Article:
(Those that don't understand cricket, please ignore this context, I will get to the physics...)
England are playing Pakistan at Lords and a decision has once again been overturned based on evidence from the 'snickometer'. (see over 1.4 ) It's always bothered me slightly that there seems to be a possibility that what this detects is not the ball hitting the bat (or glove in this case) but could just be the two passing very close.
When two objects collide in air, e.g. a ball hitting a bat, there is typically a noise and a deviation in the motion of one or both of the objects. In cricket, these collisions can be very fine as the ball passes the edge of the bat and detecting them is important to the game itself. The primary detection devices for the ball hitting the bat are the eyes and ears of the umpire, but in recent years the teams have been able to ask for decisions made in this way to be reviewed by an umpire with technological assistance. One of these pieces of technology, the 'snickometer', or 'Snicko' detects and enhances the sound of the ball supposedly hitting the bat. My doubt is whether this is fully accurate or whether Skicko fails to distinguish between contact and a very-near-miss.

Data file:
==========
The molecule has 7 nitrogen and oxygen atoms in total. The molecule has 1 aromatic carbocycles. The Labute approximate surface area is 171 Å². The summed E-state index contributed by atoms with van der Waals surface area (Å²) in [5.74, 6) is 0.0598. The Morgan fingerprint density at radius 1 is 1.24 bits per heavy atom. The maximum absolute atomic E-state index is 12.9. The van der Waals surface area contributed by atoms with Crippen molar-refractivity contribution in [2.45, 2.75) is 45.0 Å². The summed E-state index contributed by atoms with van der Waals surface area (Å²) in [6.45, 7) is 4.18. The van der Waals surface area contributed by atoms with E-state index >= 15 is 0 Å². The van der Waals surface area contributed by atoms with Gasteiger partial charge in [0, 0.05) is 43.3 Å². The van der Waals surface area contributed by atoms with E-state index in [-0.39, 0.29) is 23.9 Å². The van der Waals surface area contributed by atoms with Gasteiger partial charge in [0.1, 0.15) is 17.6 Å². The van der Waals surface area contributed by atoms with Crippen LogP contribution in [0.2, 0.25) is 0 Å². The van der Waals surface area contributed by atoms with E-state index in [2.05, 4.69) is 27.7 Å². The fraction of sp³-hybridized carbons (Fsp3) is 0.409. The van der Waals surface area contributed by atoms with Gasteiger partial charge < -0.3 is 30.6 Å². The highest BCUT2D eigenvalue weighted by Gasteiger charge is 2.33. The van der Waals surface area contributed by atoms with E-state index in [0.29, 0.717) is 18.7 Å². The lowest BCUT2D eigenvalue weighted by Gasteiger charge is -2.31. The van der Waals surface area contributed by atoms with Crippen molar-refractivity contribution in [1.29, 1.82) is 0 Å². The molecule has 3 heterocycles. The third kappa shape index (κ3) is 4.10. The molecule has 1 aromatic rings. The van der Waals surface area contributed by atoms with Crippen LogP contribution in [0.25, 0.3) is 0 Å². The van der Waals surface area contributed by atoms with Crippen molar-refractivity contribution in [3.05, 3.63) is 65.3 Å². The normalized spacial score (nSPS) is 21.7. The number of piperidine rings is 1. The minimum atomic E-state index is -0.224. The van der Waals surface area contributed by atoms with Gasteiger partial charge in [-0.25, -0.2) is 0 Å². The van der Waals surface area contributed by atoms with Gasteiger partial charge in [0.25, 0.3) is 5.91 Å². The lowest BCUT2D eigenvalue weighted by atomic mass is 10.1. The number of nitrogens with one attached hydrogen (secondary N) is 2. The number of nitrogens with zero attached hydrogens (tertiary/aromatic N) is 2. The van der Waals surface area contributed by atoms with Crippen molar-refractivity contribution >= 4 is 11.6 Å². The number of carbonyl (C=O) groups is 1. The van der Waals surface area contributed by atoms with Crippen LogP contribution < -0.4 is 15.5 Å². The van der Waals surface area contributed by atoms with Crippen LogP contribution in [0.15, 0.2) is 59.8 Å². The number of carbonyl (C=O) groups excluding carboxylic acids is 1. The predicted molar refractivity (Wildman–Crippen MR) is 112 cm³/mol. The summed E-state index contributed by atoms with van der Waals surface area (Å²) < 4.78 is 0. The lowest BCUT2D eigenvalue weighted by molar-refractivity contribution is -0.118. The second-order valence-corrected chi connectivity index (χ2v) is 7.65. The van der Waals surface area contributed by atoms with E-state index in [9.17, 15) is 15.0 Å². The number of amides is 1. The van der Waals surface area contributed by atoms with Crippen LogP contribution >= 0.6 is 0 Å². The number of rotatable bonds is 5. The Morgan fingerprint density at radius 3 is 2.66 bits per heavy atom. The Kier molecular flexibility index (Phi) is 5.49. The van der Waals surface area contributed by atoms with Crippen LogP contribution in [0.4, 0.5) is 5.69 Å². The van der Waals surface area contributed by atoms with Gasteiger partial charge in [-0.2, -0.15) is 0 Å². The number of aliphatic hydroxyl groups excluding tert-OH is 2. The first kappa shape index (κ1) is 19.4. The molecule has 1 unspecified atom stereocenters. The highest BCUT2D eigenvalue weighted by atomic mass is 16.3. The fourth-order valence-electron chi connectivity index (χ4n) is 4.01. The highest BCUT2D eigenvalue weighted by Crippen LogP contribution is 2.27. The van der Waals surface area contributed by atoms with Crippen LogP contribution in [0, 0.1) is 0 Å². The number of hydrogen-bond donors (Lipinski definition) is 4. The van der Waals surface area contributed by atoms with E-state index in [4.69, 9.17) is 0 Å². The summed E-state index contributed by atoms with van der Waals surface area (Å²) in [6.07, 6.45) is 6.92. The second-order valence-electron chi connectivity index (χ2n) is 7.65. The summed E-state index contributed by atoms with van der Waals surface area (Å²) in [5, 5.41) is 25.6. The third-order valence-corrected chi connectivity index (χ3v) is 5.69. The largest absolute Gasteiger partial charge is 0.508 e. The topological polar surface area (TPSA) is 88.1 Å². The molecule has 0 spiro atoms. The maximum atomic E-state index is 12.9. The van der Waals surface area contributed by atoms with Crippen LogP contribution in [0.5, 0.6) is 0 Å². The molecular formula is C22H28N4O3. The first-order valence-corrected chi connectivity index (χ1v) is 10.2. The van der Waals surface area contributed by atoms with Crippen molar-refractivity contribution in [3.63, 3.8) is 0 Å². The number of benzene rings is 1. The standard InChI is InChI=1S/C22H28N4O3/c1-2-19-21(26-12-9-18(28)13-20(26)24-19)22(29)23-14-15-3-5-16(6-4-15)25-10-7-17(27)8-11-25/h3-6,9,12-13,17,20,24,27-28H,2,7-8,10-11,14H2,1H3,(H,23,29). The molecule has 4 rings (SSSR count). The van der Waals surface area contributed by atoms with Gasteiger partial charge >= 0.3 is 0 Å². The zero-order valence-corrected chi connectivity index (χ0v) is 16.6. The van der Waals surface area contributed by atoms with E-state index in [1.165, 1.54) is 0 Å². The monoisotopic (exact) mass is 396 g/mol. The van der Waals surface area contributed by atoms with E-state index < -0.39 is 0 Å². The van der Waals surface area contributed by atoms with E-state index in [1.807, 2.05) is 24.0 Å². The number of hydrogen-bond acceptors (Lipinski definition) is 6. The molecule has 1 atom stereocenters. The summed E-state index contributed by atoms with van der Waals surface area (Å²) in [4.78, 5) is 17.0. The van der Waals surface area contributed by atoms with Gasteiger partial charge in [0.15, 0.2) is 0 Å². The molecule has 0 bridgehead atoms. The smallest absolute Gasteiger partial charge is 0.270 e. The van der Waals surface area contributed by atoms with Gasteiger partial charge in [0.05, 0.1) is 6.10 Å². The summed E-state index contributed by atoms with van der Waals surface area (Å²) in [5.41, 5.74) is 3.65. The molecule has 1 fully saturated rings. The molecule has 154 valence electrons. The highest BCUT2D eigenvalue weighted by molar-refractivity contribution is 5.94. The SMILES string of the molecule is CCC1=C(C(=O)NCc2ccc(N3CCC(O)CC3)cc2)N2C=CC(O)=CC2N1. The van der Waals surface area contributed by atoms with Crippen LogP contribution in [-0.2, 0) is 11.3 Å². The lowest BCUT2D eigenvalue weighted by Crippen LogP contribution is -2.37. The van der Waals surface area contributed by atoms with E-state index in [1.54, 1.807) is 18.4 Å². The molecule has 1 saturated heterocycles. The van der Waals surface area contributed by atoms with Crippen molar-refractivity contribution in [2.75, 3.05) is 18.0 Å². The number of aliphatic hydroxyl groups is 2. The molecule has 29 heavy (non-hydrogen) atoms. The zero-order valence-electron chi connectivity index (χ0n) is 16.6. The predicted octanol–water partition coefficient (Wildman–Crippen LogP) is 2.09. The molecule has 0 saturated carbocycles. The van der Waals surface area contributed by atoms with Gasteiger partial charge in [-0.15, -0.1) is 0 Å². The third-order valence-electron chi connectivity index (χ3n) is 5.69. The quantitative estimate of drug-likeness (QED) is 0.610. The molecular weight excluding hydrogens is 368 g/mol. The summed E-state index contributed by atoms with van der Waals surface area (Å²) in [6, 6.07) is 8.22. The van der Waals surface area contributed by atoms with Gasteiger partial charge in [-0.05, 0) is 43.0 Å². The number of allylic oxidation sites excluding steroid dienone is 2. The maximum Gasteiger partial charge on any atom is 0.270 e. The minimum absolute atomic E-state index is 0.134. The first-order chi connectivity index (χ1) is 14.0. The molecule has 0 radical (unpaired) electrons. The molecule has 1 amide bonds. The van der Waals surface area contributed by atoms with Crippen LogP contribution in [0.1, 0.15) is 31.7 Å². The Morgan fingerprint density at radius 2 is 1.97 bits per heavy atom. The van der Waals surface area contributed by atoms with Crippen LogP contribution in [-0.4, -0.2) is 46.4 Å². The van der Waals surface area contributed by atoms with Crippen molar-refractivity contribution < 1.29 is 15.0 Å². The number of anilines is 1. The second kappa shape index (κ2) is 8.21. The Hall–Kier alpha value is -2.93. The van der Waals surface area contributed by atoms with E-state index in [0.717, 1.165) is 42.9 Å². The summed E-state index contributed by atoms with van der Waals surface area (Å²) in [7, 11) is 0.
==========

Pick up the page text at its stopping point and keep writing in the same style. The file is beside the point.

My thoughts run something like:
- The sound we wish to detect is caused by the vibration in the surface of a bat and/or ball when they collide.
- Sound, as a pressure wave, could also be caused by the compression of air as the ball approaches very closely to the edge of the bat, and rarefaction as it leaves the vicinity of the bat.
- How much do these sounds differ and how can they be differentiated by a sound detection device?
The first thing that springs to mind is that the vibrations in the case of the bat and ball colliding are plural, and thus will show for longer in the detection device. A perfectly spherical ball passing a bat would only cause a single rise-fall-return change in pressure. However, a cricket ball is not a perfect sphere, it has a raised, stitched seam; this creates miniature ridges that would vary the compression between the ball and bat-edge as it passed.
So, is my knowledge and understanding sound? (pun unintended but left anyway) If it is, how would we, or how does Snicko, differentiate between 'ball hitting bat' and 'ball passing very closely past bat'?